Worse, the Natonski investigation found warnings being sent by the platoon of an increasing buildup of insurgents in the area were either ignored or failed to make their way up the chain of command.
General Campbell’s review of the battle excuses the commanding officers' inattention to a platoon under threat, concluding that due to the busy schedules being kept by the commanders and other troop engagements in the area, "It seems reasonable that these officers' attentions were devoted to more pressing matters."
It was a complete reversal from what Natonski and Petraeus had found in their original report. And Petraeus told the Senate Armed Services Committee last summer that he disagreed with Campbell’s decision not to punish commanders involved.
“I respect his view in this particular case. I support the process,” Petraeus testified. ”But I did not change the finding that I affirmed after the investigating officers provided it to me."
A source close to the Army’s investigation said the commanders were negligent in the planning, negligent on the supervision and negligent in getting the proper resources to the soldiers who were in harm's way.
"If everyone did business this way," the source told CNN, "we'd be losing a lot more lives in Afghanistan and Iraq."
Sen. Jim Webb, D-Virginia, asked Army Secretary James McHugh to include the higher commands shortcomings in the Army’s official version of events at Wanat, a report that is intended to be used as a learning tool to train soldiers.
"The study's failure to assess decisions made by more senior leaders makes this accounting a flawed and biased 'implement of learning,' " wrote Webb, a member of the Senate Armed Services Committee and a highly decorated Vietnam veteran.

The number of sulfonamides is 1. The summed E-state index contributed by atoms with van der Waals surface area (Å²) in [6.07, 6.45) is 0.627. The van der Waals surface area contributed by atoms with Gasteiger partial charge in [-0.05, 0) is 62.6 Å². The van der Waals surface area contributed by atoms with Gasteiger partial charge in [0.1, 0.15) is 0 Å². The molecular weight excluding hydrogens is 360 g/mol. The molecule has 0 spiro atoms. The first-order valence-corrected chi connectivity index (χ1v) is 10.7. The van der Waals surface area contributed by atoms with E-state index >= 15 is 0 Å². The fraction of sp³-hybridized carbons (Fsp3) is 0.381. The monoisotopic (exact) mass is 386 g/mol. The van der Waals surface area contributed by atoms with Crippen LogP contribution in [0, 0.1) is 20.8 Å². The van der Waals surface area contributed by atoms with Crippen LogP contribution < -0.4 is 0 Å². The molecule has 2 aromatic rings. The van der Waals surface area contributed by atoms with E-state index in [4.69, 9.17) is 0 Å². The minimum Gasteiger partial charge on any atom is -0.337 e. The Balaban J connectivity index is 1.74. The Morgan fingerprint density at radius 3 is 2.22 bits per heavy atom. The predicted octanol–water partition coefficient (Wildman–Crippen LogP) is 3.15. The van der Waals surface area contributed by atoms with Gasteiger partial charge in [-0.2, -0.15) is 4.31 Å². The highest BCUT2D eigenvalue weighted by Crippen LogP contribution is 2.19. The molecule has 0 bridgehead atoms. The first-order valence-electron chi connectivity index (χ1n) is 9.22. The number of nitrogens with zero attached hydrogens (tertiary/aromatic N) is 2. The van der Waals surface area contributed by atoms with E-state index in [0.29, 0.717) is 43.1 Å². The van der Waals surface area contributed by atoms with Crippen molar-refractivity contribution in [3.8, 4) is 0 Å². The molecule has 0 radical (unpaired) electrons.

In a meeting between Army officials and several family members of the nine dead soldiers, Campbell explained his decision not to reprimand the commanding officers was to protect future combat missions.
"I informed the Secretary of the Army of the action that I took,” General Campbell told the families. “And my determination is that the officers listed in the report had exercised due care in the performance of their duties."
Brostrom has asked the Army to pull the Combat Studies Institute report, which blames his son for poor placement of defensive positions at the combat outpost in Wanat. He maintains his son was simply following orders, and died carrying out a poorly planned mission by the command staff.
In a statement to CNN, the Army maintains that they have, “thoroughly investigated and shared all findings with family members, Congress, the media and the Army at large.”
The Army wrote that they understand there are still differing views among those who have reviewed their investigation and published study but say they have tried to be transparent, “Any suggestion that the Army has been less than forthright in this matter is simply not true.”
But Dave Brostrom believes the Army is less concerned about his son and more concerned about protecting their institution.
"It's more important than lessons learned and protecting our soldiers," he said.
Brostrom has asked the Department of Defense’s Inspector General to review whether the higher command, originally found derelict of duty, had an undue influence on the re-writing of history.